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SteinbergerHack last won the day on June 24 2019

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  1. I'm a guitarist/engineer. Over the years I've played a whole of different types of material, and was full-time, recording and touring for a while back in the late 80s. Now, I fill in with a couple of local horn bands, do some charity things as a solo act and do a lot of musical theater work, as guitar/utility strings or music director. Like everyone else, my gigs are gone for the near future, now just waiting to see if my summer shows are still going to happen. Stay safe!
  2. Link's broken. Let's update with this one:
  3. The Kelly reminds me of the old Aria Pro IIs, but with much better wood. Enjoy!
  4. [Forgot....not supposed to touch my face.....ugh]
  5. Nice - that's some serious talent.
  6. It might have to do with the input impedance of the amp, or the source level from the guitar. Are you using the same guitar, no other pedals, and the same exact volume setting?
  7. You can hide someone's sig by clicking on the light gray X in the upper right of the sig.
  8. They went out of business about a year ago
  9. ETA makes some decent stuff - the EPD8LR would be a really good choice for just about any rack application.
  10. True, though if you want really crisp clean sounds, you may well need more power. What's counter-intuitive for beginners is that the "loud" and "heavy" high-gain guitar sounds are actually easier to get with a low-power amp than a high-power amp (while retaining proper cochlear geometry and limiting discussions with local law enforcement). Well, not just theoretical - that's the actual reality of what can be done with a single standard 120VAC power input. I would also say that while there are no guitar amps being built at those power levels, there are plenty of PA amps at very high power ranges, and they are in fact limited by the available line power. Here's a spec sheet that shows output ratings based on line Voltage and current: https://jblpro.com/en/product_documents/ithd2_power_draw___thermal_dissipation-pdf-63302653-b757-4346-a3a4-8eced83863fd
  11. After having chuckled my way through reading this thread, I finally realized that there is a reasonably accurate answer to this question, and one that is based on the basics of physics, power amp design efficiencies and electrical distribution practices: At 120VAC (North American power), the largest common circuit capacity is 20 Amps. Thus, the theoretical maximum power that can come from a single 120VAC power outlet is 2,400 Watts. For a Class A amp @ 50% efficiency, the maximum you could get from a single 120VAC outlet would be 1,200 Watts. For a class B amp @ 75% efficiency, the maximum you could get would be 1,800 Watts. For a class D amp @ 90% efficiency, you could get very close to 2,160 Watts. Problem solved. Do I get a cookie?
  12. The Kemper powered head is 600W. That said, what difference does it make? An amp's power output is only one small portion of the volume equation, and has nothing to do with the sound quality.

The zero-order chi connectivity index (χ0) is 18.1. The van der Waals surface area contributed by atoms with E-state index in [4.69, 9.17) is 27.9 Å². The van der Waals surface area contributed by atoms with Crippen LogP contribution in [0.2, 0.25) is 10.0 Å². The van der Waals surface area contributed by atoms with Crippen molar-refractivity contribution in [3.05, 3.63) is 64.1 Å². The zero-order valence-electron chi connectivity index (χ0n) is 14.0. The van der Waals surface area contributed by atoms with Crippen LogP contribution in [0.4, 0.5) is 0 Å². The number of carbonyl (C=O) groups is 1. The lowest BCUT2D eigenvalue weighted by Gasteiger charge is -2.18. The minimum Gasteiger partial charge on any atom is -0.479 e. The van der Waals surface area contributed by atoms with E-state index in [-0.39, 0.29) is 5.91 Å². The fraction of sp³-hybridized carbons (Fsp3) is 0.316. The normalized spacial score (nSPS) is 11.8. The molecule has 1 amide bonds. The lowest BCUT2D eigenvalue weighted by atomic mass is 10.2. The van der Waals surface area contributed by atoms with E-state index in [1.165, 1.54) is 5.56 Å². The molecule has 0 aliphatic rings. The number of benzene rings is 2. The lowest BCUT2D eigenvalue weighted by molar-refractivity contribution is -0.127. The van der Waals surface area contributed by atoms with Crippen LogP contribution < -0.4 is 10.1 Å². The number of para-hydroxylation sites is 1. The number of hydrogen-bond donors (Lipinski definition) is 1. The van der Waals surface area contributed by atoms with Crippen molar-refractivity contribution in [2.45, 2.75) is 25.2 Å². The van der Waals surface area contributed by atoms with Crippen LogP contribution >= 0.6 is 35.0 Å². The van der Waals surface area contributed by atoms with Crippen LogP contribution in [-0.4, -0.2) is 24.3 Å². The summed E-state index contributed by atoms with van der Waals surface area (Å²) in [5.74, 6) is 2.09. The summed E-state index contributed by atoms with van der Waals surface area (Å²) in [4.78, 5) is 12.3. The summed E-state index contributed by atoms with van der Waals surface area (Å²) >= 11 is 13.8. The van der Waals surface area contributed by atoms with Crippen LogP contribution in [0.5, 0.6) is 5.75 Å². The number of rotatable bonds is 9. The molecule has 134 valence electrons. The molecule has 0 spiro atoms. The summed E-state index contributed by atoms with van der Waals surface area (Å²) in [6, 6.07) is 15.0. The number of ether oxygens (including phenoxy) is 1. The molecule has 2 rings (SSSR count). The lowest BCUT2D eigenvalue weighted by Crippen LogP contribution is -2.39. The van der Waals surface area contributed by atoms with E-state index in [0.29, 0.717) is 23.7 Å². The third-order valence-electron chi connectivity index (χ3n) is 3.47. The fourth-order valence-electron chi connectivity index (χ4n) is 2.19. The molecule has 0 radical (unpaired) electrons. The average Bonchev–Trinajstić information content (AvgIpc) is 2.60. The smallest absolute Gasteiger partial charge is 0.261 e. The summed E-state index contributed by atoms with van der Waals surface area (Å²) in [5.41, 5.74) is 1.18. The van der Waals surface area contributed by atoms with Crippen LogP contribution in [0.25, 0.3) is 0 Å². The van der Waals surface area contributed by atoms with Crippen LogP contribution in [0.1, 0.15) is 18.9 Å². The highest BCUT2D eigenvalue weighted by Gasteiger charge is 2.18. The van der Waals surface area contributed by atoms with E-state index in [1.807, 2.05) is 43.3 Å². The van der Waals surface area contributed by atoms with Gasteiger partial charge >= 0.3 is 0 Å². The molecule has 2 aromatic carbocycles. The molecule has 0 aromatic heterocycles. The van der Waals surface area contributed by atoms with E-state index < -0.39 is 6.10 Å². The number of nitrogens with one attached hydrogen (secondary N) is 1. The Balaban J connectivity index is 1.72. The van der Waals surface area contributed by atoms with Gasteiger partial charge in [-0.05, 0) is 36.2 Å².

13. On that note: I've been in the electrical equipment industry since 1990, and hold a patent for a high-end surge protective device design. Pardon the long post, but there's a lot of pure garbage that gets stated about "power conditioners" and surge suppressors, and I think it's helpful to get down to the core facts of what they can and cannot do. A "power conditioner" doesn't really protect your equipment in any way. The majority of them are no more than a 60 Hz filter, with perhaps a bit of surge protection. Unless you are dealing with a noise issue from another ill-behaving load on the same circuit (like a neon sign or failing refrigerator/fluorescent light ballast) , they really are just electronic jewelry. Surge protectors, however, can provide real value in preventing transient over-Voltage events from damaging your gear or shortening its life. There are two key performance factors that tell you how a SPD (Surge Protective Device) will operate in the real world, and a third that will give you a sense of how long it will live. The first two are the clamping Voltage, i.e., what is the highest Voltage that the SPD will let through to your equipment when it attempts to clamp a surge event. The second is the Peak kA rating, which determines how much transient energy the SPD can absorb without failing to clamp. These are required test values for any SPD that meets the UL SPD standard (1449, 4th edition). Peak current is sometimes called Nominal Discharge Current, and clamping Voltage is sometimes referred to as VPR (Voltage Performance Rating). The third value is the total amount of energy that the device can absorb before its useful life is over. Most SPD are based on MOVs, which are sacrificial devices that lose some capacity every time they absorb a transient. A higher "Joule rating" indicates the total amount of energy that the device can take, which gives an indication of how long it will last in normal use. Be careful, though, as a high Joule rating means nothing if the device doesn't have a high enough Peak kA or low enough clamping Voltage rating to protect your equipment. I like the fact that both Furman and TrippLite give clear, honest ratings information for their devices. It allows you to really compare what they do. The trouble is that many other manufacturers do not, so it can be difficult to get a really solid, fair comparison. So, have a look at this product: https://www.furmanpower.com/product/15a-merit-series-power-conditioner-wlights-M-8LX Look at the spec page, and go down to the bottom, where it shows the peak impulse current, rated at 12,000 Amps. This is actually a pretty reasonable rating compared to most inexpensive "surge strips", as it is double the 6kA that is required for the VPR testing under UL1449. It's limited to 150 Joules so it's not a long-life device, but it will take a reasonable hit before it lets anything through to your gear. The real problem, though, is that the only protection modes are line-to-neutral. A transient that is line-to-ground would not be clamped inside the device, and would force surge current to travel through the neutral-to-ground bonding link either in your equipment or in the service panel. Not a common occurrence, but not a good outcome. Now, compare to this product: https://www.furmanpower.com/product/20a-advanced-power-conditioner-wsmp-no-lights-9-outlets-1ru-10ft-cord-P-8 PRO C Note that it doesn't use MOVs, so there is no Joule rating - it should absorb surges throughout its useful life. Trouble is, its initial clamping value is only 3,000 A, and it's max is 6.5 kA - roughly half of the other device. It's about tradeoffs, and the trade-off here is that a relatively moderate transient event would pass through this device and get to your gear. Now, what would I recommend? Something more like this: https://www.tripplite.com/isobar-12-outlet-rack-mount-surge-protector-15-ft-cord-3840-joules-locking-switch-cover~ISOBAR12ULTRA Have a look at the spec sheet. Clamping Voltage of 140VRMS. Peak current of 96 kA, which is more than a standard 120/240 VAC panelboard can handle. Joule capacity of 3840. UL1449 approved. Note that it also include Line-to-Ground and Neutral-to-Ground protection modes, as well. This is a serious SPD that actually does the job, and will keep doing it for a long time. There's a lot of snake oil in this part of the electrical industry, along with some reasonably good products that are just over-priced for what they deliver. The key to not getting ripped off is to understand the specs and use them to understand what the various products will really do. Full disclosure - I used to run the engineering team for a company that made SPDs (not one of the ones I have mentioned here). I've moved on to another part of the industry, so there's no conflict of interest with this post. Finally, as Phil noted above, your power cables should be as short and as thick as you can get them. I won't let anything smaller than 14 gauge anywhere in my gear, and I prefer 12 gauge. As a comparison, the NEC (electrical code) won't let you wire any 120VAC service in any house or commercial building with anything less than 14 gauge wire, and higher gauges are required for long runs (to meet Voltage drop requirements). 12 gauge is required for 20 Amp circuits. Hope this helps....